Aqualitas is through most of them now.

"Essentially we're just waiting to finish the building and confirm some review questions and get the building ready for inspection."

The company is hoping to have the inspection completed, licence in hand, and the plant operational by November.

But Gillis is quick to point out it's not a done deal yet. It's for that reason Aqualitis hasn't yet begun hiring the additional 50 or so workers it expects to take on when the business is up and running. (There is already a core of about six to nine employees there at any one time.)

Nonetheless, the Aqualitas team is gearing up for a fully-fledged medical marijuana facility.

Aqualitas will be one of two medical cannabis producers in Canada using an aquaponics process, which involves growing fish, in this case koi, and the marijuana plants together.

The plan is for 70,000 square feet of production capacity. The actual number of plants depends of a variety of factors, says Gillis, "but it's literally thousands and thousands of plants."

She expects selling price will fall within the current market range of $7 to $15 per gram of medical cannabis.

According to Gillis, Aqualitas is one of only a few companies in Canada that has a medical patient advisory board. The board has guided the company on a variety of production and marketing aspects.

It suggested, for example, physicians prefer to offer oils, rather than something to be smoked or vaporized. Doctors would like to see a variety of Cannabidiol (CBD) products for patients with inflammatory issues, and look to offer a natural product for those with environmental sensitivities.

While Gillis won't say specifically how much the company development is costing, she suggests, "You're looking at $6 million to $9 million to get a project of this magnitude off the ground."

Financing for the company is entirely through private investors., and the future looks promising, given the 50 companies currently operational in Canada are unable to meet the demands of the medical market.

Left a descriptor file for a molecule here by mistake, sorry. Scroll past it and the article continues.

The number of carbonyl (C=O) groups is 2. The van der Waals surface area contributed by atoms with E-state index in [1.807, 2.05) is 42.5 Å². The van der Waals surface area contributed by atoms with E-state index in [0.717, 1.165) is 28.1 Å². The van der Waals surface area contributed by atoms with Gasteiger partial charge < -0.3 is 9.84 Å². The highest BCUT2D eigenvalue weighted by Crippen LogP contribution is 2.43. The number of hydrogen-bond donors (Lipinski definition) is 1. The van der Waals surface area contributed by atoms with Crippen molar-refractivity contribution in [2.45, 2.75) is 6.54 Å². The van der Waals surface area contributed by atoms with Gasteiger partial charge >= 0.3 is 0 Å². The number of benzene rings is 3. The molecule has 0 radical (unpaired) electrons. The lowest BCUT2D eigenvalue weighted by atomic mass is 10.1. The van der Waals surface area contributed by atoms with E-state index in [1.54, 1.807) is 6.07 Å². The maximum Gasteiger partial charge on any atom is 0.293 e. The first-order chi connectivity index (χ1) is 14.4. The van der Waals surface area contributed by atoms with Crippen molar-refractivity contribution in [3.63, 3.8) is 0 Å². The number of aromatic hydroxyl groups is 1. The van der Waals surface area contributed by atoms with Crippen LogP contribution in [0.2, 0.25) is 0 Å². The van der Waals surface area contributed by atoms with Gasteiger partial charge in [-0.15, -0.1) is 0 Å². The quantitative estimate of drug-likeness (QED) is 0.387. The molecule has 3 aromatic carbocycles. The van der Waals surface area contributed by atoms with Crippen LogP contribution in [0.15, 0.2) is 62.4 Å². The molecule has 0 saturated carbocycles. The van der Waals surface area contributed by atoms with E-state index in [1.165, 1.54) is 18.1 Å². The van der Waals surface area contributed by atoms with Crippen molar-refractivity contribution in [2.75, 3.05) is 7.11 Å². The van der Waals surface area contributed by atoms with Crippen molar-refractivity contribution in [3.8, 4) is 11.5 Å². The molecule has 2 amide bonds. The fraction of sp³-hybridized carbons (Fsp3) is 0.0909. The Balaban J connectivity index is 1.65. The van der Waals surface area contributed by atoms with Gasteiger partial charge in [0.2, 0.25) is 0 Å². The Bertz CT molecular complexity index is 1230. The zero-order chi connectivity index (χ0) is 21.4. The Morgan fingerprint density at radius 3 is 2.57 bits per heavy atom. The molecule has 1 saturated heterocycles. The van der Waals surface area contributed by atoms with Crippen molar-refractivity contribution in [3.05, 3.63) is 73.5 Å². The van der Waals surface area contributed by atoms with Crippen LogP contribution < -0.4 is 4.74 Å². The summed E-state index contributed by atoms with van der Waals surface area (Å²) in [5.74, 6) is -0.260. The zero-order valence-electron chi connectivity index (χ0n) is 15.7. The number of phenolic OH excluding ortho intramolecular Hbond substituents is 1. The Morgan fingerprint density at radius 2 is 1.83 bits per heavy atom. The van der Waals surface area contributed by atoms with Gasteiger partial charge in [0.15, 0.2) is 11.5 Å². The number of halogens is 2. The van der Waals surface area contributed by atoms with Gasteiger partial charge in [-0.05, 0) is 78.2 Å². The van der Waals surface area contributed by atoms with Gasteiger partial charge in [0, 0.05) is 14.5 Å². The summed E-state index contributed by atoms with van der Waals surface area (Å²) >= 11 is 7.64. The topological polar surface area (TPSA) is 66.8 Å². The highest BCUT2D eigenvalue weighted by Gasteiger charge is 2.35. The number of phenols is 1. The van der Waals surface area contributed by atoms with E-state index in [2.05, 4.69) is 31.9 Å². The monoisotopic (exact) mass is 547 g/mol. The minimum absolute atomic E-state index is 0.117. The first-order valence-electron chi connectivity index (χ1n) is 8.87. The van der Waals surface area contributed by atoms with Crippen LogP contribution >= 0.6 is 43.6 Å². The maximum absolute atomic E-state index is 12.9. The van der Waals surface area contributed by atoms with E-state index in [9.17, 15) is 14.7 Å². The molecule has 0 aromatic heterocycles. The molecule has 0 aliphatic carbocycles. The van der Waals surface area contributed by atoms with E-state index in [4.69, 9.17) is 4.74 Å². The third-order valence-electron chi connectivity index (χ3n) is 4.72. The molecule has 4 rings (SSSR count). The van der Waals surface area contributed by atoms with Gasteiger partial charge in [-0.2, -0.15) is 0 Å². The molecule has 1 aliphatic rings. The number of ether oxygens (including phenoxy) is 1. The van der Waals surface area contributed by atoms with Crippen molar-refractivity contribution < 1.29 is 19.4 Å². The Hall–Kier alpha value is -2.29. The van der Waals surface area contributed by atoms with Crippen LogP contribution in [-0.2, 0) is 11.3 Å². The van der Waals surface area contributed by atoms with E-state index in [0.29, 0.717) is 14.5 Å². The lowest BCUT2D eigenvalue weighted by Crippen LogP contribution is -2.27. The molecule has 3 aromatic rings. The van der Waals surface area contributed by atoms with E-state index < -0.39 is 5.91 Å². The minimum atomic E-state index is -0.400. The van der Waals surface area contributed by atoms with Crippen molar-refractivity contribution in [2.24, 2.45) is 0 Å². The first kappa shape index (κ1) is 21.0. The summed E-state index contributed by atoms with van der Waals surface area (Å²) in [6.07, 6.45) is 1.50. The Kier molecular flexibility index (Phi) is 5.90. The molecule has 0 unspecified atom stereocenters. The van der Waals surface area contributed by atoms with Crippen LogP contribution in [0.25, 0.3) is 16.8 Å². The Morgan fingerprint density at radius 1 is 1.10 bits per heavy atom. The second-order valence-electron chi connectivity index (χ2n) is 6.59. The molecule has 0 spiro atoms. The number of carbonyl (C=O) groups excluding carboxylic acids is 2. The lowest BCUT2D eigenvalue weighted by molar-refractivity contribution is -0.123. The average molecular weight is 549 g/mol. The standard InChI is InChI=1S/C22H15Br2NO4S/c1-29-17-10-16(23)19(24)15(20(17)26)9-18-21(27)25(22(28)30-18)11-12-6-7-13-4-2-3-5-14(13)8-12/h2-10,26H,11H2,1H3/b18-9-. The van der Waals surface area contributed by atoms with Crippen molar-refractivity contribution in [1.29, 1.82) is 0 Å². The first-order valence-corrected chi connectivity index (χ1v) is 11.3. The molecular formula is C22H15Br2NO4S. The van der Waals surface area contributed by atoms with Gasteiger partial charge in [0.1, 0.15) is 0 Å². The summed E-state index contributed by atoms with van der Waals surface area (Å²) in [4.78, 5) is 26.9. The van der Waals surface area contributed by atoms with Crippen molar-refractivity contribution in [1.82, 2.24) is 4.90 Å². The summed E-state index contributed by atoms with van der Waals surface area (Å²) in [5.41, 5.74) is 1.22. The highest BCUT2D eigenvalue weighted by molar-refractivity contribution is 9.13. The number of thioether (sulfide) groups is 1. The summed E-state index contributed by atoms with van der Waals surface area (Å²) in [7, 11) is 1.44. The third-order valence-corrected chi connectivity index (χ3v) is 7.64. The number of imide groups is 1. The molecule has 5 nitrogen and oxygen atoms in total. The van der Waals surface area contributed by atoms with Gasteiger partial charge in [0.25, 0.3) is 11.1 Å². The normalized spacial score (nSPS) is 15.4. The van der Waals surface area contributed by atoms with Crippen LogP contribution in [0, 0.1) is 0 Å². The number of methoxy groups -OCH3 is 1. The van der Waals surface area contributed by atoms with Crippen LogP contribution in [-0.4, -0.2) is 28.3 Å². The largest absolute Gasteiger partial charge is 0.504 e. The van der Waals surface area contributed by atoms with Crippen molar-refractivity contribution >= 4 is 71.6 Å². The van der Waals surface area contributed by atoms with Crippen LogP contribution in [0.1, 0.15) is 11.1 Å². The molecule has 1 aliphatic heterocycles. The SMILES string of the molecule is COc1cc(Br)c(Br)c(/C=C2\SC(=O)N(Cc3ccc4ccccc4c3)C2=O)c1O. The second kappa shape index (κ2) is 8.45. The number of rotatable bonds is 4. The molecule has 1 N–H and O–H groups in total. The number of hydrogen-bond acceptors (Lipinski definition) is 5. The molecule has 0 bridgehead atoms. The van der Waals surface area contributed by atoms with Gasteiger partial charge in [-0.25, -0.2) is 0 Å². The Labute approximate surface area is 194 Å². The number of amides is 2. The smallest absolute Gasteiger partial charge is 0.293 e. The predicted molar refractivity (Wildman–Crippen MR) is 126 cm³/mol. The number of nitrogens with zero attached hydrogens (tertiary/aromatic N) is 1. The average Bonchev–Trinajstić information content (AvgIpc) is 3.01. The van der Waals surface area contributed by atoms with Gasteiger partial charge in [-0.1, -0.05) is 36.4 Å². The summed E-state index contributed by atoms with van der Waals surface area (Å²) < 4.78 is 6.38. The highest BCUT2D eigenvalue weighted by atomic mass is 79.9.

According to Gillis, that market initially was projected to be 450,000 patients by 2024.

"That number has been eclipsed already, and the projections are closer to 750,000 by 2020."

She notes that's just the market for medical cannabis. The shortfall will be even more dramatic if recreational or adult use is legalized next year.

Aqualitas is prepared to serve a national market, but Gillis says she and her team are first counting on the local one.

"One of the things that is really important to Nova Scotians is the buy local mentality. We have a very good history of supporting local businesses and local producers. And we're all authentically Nova Scotians."

Gillis maintains that if they act as "good corporate citizens" and produce a quality, natural product, "we have an expectation that will resonate with the local buyer."

And a local supplier can get the product to the consumer quicker, she notes.

"Because right now it's a mail-order system. If we have a client in Nova Scotia, we can get it to them a lot quicker than someone in B.C."

With the market for recreational marijuana potentially set to open next year, Gillis notes the licence they hope to receive from the government now should cover both avenues of production. And she's not ruling out expansion into the other arena.

However, for now anyway, the company's strategy is to focus on the health benefits.

"The medical side of this is what motivated us to get into this," said Gillis.